National Geographic : 1966 Dec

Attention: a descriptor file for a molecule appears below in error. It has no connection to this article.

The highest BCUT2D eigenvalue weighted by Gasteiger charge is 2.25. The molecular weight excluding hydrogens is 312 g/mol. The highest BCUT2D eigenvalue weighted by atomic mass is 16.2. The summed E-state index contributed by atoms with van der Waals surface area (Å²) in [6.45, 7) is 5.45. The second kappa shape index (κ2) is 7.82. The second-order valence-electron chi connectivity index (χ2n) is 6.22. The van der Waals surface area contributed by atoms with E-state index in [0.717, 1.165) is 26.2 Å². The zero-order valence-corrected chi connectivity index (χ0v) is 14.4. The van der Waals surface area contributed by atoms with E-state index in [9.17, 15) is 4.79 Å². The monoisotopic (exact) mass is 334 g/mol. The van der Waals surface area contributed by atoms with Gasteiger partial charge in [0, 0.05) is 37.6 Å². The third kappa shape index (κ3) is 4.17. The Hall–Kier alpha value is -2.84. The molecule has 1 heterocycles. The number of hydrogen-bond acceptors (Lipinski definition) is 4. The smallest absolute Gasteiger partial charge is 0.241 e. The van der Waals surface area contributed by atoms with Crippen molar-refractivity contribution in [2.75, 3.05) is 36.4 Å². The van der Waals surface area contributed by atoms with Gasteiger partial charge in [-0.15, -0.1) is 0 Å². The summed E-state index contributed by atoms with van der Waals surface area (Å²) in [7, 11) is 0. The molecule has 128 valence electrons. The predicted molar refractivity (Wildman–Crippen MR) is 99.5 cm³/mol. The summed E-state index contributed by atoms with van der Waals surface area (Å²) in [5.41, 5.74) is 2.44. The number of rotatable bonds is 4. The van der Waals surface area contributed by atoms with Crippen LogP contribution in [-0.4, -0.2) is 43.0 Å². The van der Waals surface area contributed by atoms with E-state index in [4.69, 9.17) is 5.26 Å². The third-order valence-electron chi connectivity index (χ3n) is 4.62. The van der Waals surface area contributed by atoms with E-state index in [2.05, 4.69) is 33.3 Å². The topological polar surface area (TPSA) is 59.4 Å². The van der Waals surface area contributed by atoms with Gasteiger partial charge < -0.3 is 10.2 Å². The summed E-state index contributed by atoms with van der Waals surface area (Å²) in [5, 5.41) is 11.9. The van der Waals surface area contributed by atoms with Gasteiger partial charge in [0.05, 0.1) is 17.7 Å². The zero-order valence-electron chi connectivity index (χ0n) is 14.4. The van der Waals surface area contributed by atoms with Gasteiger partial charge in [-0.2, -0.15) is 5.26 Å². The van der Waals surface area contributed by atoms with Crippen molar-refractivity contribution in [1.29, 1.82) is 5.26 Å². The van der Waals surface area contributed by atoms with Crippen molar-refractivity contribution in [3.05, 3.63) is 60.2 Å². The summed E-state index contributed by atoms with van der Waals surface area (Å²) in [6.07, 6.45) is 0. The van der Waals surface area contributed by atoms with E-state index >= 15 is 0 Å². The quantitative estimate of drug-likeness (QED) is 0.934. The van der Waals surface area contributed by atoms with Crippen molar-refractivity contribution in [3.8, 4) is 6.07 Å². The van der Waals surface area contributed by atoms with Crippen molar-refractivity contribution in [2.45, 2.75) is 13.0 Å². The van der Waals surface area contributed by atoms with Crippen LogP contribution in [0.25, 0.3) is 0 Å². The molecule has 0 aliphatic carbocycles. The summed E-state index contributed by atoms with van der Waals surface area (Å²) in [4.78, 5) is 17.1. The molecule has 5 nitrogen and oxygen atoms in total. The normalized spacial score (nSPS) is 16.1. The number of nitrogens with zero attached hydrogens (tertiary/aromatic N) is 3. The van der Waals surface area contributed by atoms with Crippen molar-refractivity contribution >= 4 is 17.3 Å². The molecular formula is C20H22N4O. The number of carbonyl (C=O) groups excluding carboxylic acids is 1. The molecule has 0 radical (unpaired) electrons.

mean to Boston. John F. Collins, a ruddy faced, handsome man of 46 (page 795), was in his second term as mayor when we talked. "I wanted to be mayor because this city had the chance to remake itself and continue as a great city," he told me. "People had fled Bos ton to raise crab grass and children away from the smog. Industry fled too, leaving Boston populated by the economically disadvantaged. "The business community had set up a committee to preside over the dissolution of the city. They were contemplating something like the bankruptcy of a private firm-just wring it out and let it go." Boston Blueprints Its Future Under Mayor Collins, the entire communi ty began to remake physical Boston. In the process, a new spirit developed. "The mayor acted as a sparkplug," Charles 810 Coolidge told me. "He got our imaginations started. There is a new feeling that things can be done in the community." If the mayor's name is the first you hear in Boston, almost inevitably the second is Ed ward J. Logue, administrator of the Boston Redevelopment Authority. "I did a lot of walking," Mr. Logue told me, "and I saw very soon that a comprehensive plan for the whole city was needed." Such a plan was made and approved by city and Federal officials. "That part was easy," Mr. Logue said. "The rest has been painfully hard." Some people were skeptical. They did not like the look of what had been done several years before. The entire west end of the city -some 2,500 slum dwellings-had been ripped out and the land left vacant until high rise, high-cost apartments slowly rose. Every time Ed Logue spoke of redevelopment, op ponents brought up the west end.